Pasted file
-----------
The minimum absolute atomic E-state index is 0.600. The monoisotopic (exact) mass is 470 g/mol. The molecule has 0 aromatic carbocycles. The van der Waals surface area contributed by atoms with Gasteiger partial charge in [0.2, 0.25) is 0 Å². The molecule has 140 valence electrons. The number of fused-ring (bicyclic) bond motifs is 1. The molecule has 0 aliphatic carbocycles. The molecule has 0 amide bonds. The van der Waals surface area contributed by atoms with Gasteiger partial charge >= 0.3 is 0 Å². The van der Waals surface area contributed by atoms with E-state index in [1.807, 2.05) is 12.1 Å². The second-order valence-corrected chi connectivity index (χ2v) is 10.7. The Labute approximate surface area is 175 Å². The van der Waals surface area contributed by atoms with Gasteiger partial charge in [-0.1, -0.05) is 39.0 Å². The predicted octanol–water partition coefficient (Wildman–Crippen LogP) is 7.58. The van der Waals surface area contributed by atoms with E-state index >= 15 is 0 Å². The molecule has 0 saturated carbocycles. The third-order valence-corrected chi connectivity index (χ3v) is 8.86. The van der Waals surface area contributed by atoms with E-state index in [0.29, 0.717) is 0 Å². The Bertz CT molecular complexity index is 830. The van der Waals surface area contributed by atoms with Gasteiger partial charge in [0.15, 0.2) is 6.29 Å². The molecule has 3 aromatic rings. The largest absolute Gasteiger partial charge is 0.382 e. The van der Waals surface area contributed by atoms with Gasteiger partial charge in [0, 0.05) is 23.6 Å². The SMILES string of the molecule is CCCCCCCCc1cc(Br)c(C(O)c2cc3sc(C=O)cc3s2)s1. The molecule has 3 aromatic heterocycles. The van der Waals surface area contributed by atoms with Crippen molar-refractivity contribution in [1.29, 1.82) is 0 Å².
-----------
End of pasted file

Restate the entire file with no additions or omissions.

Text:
The minimum absolute atomic E-state index is 0.600. The monoisotopic (exact) mass is 470 g/mol. The molecule has 0 aromatic carbocycles. The van der Waals surface area contributed by atoms with Gasteiger partial charge in [0.2, 0.25) is 0 Å². The molecule has 140 valence electrons. The number of fused-ring (bicyclic) bond motifs is 1. The molecule has 0 aliphatic carbocycles. The molecule has 0 amide bonds. The van der Waals surface area contributed by atoms with Gasteiger partial charge >= 0.3 is 0 Å². The van der Waals surface area contributed by atoms with E-state index in [1.807, 2.05) is 12.1 Å². The second-order valence-corrected chi connectivity index (χ2v) is 10.7. The Labute approximate surface area is 175 Å². The van der Waals surface area contributed by atoms with Gasteiger partial charge in [-0.1, -0.05) is 39.0 Å². The predicted octanol–water partition coefficient (Wildman–Crippen LogP) is 7.58. The van der Waals surface area contributed by atoms with E-state index >= 15 is 0 Å². The molecule has 0 saturated carbocycles. The third-order valence-corrected chi connectivity index (χ3v) is 8.86. The van der Waals surface area contributed by atoms with E-state index in [0.29, 0.717) is 0 Å². The Bertz CT molecular complexity index is 830. The van der Waals surface area contributed by atoms with Gasteiger partial charge in [0.15, 0.2) is 6.29 Å². The molecule has 3 aromatic rings. The largest absolute Gasteiger partial charge is 0.382 e. The van der Waals surface area contributed by atoms with Gasteiger partial charge in [0, 0.05) is 23.6 Å². The SMILES string of the molecule is CCCCCCCCc1cc(Br)c(C(O)c2cc3sc(C=O)cc3s2)s1. The molecule has 3 aromatic heterocycles. The van der Waals surface area contributed by atoms with Crippen molar-refractivity contribution in [1.29, 1.82) is 0 Å².